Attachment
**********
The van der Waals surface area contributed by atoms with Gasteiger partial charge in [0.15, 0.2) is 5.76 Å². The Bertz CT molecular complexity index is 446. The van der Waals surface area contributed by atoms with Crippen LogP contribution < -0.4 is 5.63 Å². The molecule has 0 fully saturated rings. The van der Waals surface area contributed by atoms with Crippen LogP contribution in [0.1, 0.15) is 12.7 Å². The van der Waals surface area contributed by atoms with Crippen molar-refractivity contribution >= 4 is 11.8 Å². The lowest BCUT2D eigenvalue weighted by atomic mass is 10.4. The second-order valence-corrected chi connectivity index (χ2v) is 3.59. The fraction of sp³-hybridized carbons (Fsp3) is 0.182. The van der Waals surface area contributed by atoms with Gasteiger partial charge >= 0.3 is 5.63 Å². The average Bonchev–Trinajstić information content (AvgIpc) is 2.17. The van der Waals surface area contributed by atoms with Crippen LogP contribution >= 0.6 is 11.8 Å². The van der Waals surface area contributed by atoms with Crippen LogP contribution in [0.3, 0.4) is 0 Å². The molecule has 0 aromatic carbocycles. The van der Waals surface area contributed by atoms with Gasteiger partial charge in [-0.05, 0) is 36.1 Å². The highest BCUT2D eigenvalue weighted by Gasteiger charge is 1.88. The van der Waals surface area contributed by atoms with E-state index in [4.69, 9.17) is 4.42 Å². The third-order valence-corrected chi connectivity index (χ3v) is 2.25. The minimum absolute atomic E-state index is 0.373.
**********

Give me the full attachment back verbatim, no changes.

The van der Waals surface area contributed by atoms with Gasteiger partial charge in [0.15, 0.2) is 5.76 Å². The Bertz CT molecular complexity index is 446. The van der Waals surface area contributed by atoms with Crippen LogP contribution < -0.4 is 5.63 Å². The molecule has 0 fully saturated rings. The van der Waals surface area contributed by atoms with Crippen LogP contribution in [0.1, 0.15) is 12.7 Å². The van der Waals surface area contributed by atoms with Crippen molar-refractivity contribution >= 4 is 11.8 Å². The lowest BCUT2D eigenvalue weighted by atomic mass is 10.4. The second-order valence-corrected chi connectivity index (χ2v) is 3.59. The fraction of sp³-hybridized carbons (Fsp3) is 0.182. The van der Waals surface area contributed by atoms with Gasteiger partial charge >= 0.3 is 5.63 Å². The average Bonchev–Trinajstić information content (AvgIpc) is 2.17. The van der Waals surface area contributed by atoms with Crippen LogP contribution >= 0.6 is 11.8 Å². The van der Waals surface area contributed by atoms with Crippen LogP contribution in [0.3, 0.4) is 0 Å². The molecule has 0 aromatic carbocycles. The van der Waals surface area contributed by atoms with Gasteiger partial charge in [-0.05, 0) is 36.1 Å². The highest BCUT2D eigenvalue weighted by Gasteiger charge is 1.88. The van der Waals surface area contributed by atoms with E-state index in [4.69, 9.17) is 4.42 Å². The third-order valence-corrected chi connectivity index (χ3v) is 2.25. The minimum absolute atomic E-state index is 0.373.